Thursday Briefing

Mutated trout trigger controversy over the dangers of selenium. J. R. Simplot Co., whose mining operations have polluted nearby creeks in southern Idaho, sought approval by the Environmental Protection Agency to allow selenium, a mining byproduct that is toxic to fish and birds, to remain in the water at higher levels than currently permitted. The EPA appeared headed toward granting the approval. But selenium has come under new scrutiny since some environmentalists and federal scientists learned of photos, relegated to an appendix of a study written for J.R. Simplot, that showed deformed fish, including two-headed baby trout, that were the offspring of local fish. The New York Times

Federal prosecutors charge mine superintendent with conspiracy in explosion that killed 29 workers in West Virginia. The superintendent, Gary May, 43, is the highest-ranking of the three mining company officials now charged with crimes in connection with the disaster at the Upper Big Branch mine in April 2010. It is the mining industry’s worst accident in four decades. May is accused of tipping off employees in advance to government safety inspections and concealing dangerous violations. The Charleston Gazette, Reuters

Death toll from cantaloupe listeria outbreak rises to 32. The Centers for Disease Control and Prevention added two fatalities to its tally from the outbreak that emerged last summer. Officials are evaluating another four recent deaths to determine if they also should be included in the tally from the tainted fruit. The food-borne outbreak, linked to Jensen Farms in Colorado, is the nation’s deadliest since the early 1900s. The Denver Post

Federal advisory panel endorses weight-loss pill Qnexa. The recommendation, in a 20-2 vote, raises the likelihood that the Food and Drug Administration within the next two months will approve a prescription diet drug for the first time in 13 years. Qnexa and two other weight-loss drugs were rejected by the FDA in the past two years on concerns about possible safety risks. But on Wednesday, a panel of advisers to the FDA reviewed additional clinical data that convinced them that the drug’s benefits outweigh any dangers. The Wall Street Journal, Bloomberg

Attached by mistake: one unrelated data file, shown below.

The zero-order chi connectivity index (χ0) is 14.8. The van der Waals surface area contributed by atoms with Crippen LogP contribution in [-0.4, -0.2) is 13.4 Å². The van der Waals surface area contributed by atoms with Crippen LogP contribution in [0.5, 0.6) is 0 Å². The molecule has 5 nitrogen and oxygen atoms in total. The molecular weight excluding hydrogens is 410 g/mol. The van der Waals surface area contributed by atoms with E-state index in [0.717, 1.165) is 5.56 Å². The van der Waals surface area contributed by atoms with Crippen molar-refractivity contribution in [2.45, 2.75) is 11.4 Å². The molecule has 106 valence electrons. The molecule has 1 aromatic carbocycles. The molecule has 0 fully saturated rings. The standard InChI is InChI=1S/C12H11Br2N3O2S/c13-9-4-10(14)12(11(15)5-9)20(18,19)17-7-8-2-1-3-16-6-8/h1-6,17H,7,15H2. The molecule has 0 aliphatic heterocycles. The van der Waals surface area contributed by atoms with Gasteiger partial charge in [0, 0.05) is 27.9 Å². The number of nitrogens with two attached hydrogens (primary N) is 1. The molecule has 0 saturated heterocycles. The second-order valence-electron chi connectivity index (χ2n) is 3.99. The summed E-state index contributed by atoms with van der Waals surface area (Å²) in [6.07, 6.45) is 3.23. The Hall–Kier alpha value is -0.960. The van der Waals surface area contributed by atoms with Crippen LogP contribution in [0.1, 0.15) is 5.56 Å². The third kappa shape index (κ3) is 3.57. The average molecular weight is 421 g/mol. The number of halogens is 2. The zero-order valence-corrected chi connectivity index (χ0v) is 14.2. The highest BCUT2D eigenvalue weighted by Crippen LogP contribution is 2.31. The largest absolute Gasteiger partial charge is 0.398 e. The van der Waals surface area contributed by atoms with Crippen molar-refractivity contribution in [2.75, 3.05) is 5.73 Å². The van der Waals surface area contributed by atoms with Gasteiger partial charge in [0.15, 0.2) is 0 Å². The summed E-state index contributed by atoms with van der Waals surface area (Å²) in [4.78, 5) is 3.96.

Last settlement reached to pay for cleanup of Superfund waste site in Pennsylvania. The Environmental Protection Agency announced that ATI Allegheny-Ludlum has agreed to pay $535,000 for past cleanup costs at a former fuel oil recycling facility in Coraopolis, Pa., near Pittsburgh. The Breslube-Penn Site was added to the national Superfund List of toxic waste sites in 1996. EPA says ATI Allegheny-Ludlum is the last of 158 responsible parties to settle in the case. Overall, the settlements totaled about $20 million for the cleanup. The Associated Press, EPA

Federal workplace safety regulators cite “willful violations” by four employers. In the biggest case, the Occupational Safety and Health administration is seeking fines of $112,00 against Basic Grain Products in Coldwater, Ohio. It accused the company of 13 safety violations following a September accident in which a worker was caught in a conveyor belt and injured. The agency also has proposed fines of $77,100 against an Amy Food plant in Houston, $72,000 against a Milk Specialties operation in Fond du Lac, Wis., and $55,000 against a Miniature Precision Components site in Richland Center, Wis. OSHA cites willful violations, its most serious charges, if investigators find intentional disregard for the law or plain indifference to employee safety and health.

Recalls: Map Pro, Propylene and MAPP gas cylinders2012 Honda Pilot and Acura MDX SUVs, Kelty jogging strollers, Go!Control modules in home security systems, Meijer forced air heaters

Compiled by Stuart Silverstein

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